It came as a great shock to the French when pent-up Muslim frustrations exploded on May 8, 1945, during the course of a victory parade approved by French authorities celebrating the end of World War II in Europe. A French plainclothes policeman shot to death a young marcher carrying an Algerian flag, and this touched off a bloody rampage, often referred to as the Sétif Massacre. Muslims attacked Europeans and their property, and violence quickly spread to outlying areas.

The French authorities then unleashed a violent crackdown that included Foreign Legionnaires and Senegalese troops, tanks, aircraft, and even naval gunfire from a cruiser in the Mediterranean. Settler militias and local vigilantes took a number of Muslim prisoners from jails and executed them. Major French military operations lasted two weeks, while smaller actions continued for a month. Some 4,500 Algerians were arrested; 99 people were sentenced to death, and another 64 given life imprisonment. Casualty figures remain in dispute. At least 100 Europeans died. The official French figure of Muslim dead was 1,165, but this is certainly too low, and figures as high as 10,000 have been cited.

In March 1946 the French government announced a general amnesty and released many of the Sétif detainees, including moderate Algerian nationalist leader Ferhat Abbas, although his Friends of the Manifesto and Liberty political party, formed in 1938, was dissolved. The fierce nature of the French repression of the uprising was based on a perception that any leniency would be interpreted as weakness and would only encourage further unrest.

The Sétif Uprising, which was not followed by any meaningful French reform, drove a wedge between the two communities in Algeria. Europeans now distrusted Muslims, and the Muslims never forgave the violence of the repression. French authorities did not understand the implications of this. A number of returning Muslim veterans of the war, including Ahmed Ben Bella, now joined the more militant MTLD. Ben Bella went on to form the Organization Speciale and soon departed for Egypt to enlist the support of its leaders.

Genuine political reform proved impossible, as granting full representation to Algeria would have entailed giving it a quarter of the seats in the National Assembly. The result was the compromise Algerian Statute, approved by the French National Assembly in September 1947. For the first time, Algeria was recognized as having administrative autonomy. The heart of the statute, however, was the creation of an Algerian Assembly consisting of two coequal 60-member assemblies. Although all Algerians were classified as French citizens, the first college included all non-Muslim French citizens and those Muslims French citizens who had been so defined by virtue of military service or education. The second college provided for all other Muslims. A total of 469,023 Europeans and 63,194 Muslims were eligible to vote in the first college, and 1,301,072 Muslims were eligible to vote in the second college. Thus, for all practical purposes, the first college represented the 1.5 million Euro-peans, and the second represented the 9.5 million Muslims.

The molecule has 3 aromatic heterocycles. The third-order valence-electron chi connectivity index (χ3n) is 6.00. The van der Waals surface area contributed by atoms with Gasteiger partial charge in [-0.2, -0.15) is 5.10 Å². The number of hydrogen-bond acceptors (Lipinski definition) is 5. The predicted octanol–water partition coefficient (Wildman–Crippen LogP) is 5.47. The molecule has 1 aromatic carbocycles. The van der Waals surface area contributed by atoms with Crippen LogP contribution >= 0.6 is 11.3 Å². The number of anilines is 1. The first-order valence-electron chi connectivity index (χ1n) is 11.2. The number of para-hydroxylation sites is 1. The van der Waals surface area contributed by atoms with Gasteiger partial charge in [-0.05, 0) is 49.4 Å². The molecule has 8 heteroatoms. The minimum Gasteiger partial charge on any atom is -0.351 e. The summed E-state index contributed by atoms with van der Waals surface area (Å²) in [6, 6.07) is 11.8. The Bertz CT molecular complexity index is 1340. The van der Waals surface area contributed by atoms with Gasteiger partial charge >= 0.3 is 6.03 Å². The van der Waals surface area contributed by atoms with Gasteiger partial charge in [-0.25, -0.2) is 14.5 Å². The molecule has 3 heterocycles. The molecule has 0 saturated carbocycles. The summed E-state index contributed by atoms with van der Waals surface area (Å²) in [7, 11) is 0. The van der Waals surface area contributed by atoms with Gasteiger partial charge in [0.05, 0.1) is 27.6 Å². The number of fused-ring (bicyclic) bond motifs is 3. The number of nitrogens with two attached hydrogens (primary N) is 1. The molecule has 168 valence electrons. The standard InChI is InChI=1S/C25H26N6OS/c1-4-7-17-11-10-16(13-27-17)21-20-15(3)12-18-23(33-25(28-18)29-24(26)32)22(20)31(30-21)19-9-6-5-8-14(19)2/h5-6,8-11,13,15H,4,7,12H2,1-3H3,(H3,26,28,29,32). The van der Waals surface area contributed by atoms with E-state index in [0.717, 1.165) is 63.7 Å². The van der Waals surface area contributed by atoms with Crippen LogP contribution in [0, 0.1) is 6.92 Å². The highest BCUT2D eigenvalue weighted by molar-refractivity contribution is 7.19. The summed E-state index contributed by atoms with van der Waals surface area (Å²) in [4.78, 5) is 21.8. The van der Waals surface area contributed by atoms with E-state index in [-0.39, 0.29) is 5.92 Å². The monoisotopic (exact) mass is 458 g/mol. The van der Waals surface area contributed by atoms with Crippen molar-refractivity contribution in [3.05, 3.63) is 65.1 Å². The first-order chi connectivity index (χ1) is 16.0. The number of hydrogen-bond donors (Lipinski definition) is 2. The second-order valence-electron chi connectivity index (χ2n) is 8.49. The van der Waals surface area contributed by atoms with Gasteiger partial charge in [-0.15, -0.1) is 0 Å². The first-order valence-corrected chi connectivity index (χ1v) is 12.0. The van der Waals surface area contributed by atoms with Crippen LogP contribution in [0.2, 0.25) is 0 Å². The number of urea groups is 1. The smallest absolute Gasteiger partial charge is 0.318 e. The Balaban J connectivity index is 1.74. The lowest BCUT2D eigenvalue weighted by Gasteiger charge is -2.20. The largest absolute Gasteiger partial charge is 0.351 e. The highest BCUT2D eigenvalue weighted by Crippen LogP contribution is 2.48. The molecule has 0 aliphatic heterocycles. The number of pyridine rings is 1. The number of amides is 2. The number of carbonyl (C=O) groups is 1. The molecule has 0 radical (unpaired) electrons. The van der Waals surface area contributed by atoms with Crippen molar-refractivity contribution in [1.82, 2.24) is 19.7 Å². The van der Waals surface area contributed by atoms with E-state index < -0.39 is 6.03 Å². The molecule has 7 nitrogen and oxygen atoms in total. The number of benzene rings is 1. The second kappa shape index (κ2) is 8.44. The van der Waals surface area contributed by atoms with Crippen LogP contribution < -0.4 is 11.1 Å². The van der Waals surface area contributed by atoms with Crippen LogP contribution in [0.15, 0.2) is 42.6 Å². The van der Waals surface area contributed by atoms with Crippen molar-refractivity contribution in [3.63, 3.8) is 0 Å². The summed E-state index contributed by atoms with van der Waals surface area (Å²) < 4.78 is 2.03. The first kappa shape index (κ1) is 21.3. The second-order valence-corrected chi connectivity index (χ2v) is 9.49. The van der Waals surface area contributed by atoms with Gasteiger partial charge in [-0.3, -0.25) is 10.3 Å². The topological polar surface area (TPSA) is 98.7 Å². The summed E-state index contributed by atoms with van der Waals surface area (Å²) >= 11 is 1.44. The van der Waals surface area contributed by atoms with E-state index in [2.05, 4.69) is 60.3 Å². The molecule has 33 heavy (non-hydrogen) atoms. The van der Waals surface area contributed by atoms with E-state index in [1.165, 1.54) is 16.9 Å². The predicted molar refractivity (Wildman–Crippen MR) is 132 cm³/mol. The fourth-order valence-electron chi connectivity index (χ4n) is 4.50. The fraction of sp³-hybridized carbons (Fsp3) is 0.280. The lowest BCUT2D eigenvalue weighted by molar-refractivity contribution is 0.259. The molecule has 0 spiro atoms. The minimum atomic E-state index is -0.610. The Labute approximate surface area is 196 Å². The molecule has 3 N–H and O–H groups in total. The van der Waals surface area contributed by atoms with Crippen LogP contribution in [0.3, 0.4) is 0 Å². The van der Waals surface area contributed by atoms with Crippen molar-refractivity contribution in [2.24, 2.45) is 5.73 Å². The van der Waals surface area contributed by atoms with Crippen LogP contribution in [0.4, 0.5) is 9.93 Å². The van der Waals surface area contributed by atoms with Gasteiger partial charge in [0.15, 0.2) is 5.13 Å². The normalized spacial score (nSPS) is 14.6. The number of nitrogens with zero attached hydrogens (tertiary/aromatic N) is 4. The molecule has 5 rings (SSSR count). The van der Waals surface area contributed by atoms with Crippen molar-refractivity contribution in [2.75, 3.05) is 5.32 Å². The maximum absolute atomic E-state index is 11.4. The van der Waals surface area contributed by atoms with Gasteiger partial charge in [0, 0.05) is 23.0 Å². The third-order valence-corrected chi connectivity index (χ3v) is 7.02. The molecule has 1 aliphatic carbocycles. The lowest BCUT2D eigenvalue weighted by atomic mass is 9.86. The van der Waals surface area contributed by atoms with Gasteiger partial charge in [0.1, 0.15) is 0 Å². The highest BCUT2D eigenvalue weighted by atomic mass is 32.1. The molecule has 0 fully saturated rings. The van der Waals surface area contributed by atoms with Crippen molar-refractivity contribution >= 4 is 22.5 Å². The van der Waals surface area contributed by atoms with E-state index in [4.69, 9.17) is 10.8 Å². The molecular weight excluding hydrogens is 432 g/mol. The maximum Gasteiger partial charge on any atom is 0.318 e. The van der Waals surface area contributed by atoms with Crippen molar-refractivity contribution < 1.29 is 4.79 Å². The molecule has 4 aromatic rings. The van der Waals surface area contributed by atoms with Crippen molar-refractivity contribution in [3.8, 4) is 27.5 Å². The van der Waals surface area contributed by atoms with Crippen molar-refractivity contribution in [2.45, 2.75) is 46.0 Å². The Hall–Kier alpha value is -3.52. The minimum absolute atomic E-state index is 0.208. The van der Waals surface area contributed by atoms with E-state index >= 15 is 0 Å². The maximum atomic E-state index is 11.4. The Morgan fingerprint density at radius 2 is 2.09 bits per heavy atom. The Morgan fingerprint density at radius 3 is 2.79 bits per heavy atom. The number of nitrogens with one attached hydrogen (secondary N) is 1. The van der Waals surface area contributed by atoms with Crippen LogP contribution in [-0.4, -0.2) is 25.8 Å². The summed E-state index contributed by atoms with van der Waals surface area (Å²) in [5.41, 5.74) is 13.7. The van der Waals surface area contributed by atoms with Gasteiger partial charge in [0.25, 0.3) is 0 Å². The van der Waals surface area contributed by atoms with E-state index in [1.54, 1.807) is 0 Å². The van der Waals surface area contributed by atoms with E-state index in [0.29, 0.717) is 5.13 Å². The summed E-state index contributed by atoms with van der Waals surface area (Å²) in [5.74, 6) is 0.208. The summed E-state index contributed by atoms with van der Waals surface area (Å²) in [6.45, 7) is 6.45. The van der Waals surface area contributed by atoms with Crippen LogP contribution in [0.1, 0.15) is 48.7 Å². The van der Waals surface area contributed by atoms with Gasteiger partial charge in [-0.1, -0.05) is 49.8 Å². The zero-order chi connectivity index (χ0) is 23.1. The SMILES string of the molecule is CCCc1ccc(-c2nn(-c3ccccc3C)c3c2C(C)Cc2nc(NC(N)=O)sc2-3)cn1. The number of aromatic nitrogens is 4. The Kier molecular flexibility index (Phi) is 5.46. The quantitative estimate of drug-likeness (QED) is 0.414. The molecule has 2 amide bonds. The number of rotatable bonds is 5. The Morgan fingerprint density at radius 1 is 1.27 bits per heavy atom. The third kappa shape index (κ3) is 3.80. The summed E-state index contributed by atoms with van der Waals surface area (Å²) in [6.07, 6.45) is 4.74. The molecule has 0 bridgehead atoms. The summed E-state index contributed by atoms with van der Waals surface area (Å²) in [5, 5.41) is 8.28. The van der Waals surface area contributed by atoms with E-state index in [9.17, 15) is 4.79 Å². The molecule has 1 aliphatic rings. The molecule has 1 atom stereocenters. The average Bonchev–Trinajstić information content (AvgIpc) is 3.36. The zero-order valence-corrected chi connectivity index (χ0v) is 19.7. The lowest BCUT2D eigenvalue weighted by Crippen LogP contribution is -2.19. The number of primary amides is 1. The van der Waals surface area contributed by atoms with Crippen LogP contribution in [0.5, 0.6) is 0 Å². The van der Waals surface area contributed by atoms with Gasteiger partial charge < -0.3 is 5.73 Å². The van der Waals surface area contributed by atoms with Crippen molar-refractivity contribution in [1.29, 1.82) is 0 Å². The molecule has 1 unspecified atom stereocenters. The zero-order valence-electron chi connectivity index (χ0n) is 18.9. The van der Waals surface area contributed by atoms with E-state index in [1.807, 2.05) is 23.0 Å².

The deputies, while elected separately, voted together. To prevent the Muslims from having a majority by securing only one vote in the first college, a two-thirds vote could be demanded by the governor-general or 30 members of the Assembly. Designed to give the Muslims some voice in their governance while ensuring European control, the Algerian Statute proved to be a poor compromise. Still, it might have worked were it not for the fact that the mandatory elections, commencing in April 1948, were rigged. As a result, the period from 1948 to the start of the rebellion in 1954 was marked by increasing bitterness and conflict between the two Algerian communities.

Proindependence Algerian Muslims were emboldened by the May 1954 Viet Minh victory over French forces at Dien Bien Phu during the Indochina War (1946–1954), and when Algerian Muslim nationalist leaders met Democratic Republic of Vietnam president Ho Chi Minh at the Bandung Conference in April 1955, he assured them that the French could be defeated. Ben Bella and his compatriots, having established the FLN on October 10, 1954, began the Algerian War on the night of October 31–November 1.


Early on November 1, 1954, armed members of the FLN carried out a number of small attacks across Algeria. The French government, which was then dealing with independence movements in neighboring Tunisia and Morocco, had not anticipated a similar development in Algeria. After all, Algeria had been French territory since 1830 (Tunisia had been acquired only in 1881 and Morocco in the period 1904–1911). Unlike Morocco and Tunisia, which were classed as protectorates, Algeria was held to be an integral part of France. Indeed, for some months the French people and press failed to recognize the significance of what was happening and chose to characterize the rebels as fellagha (outlaws).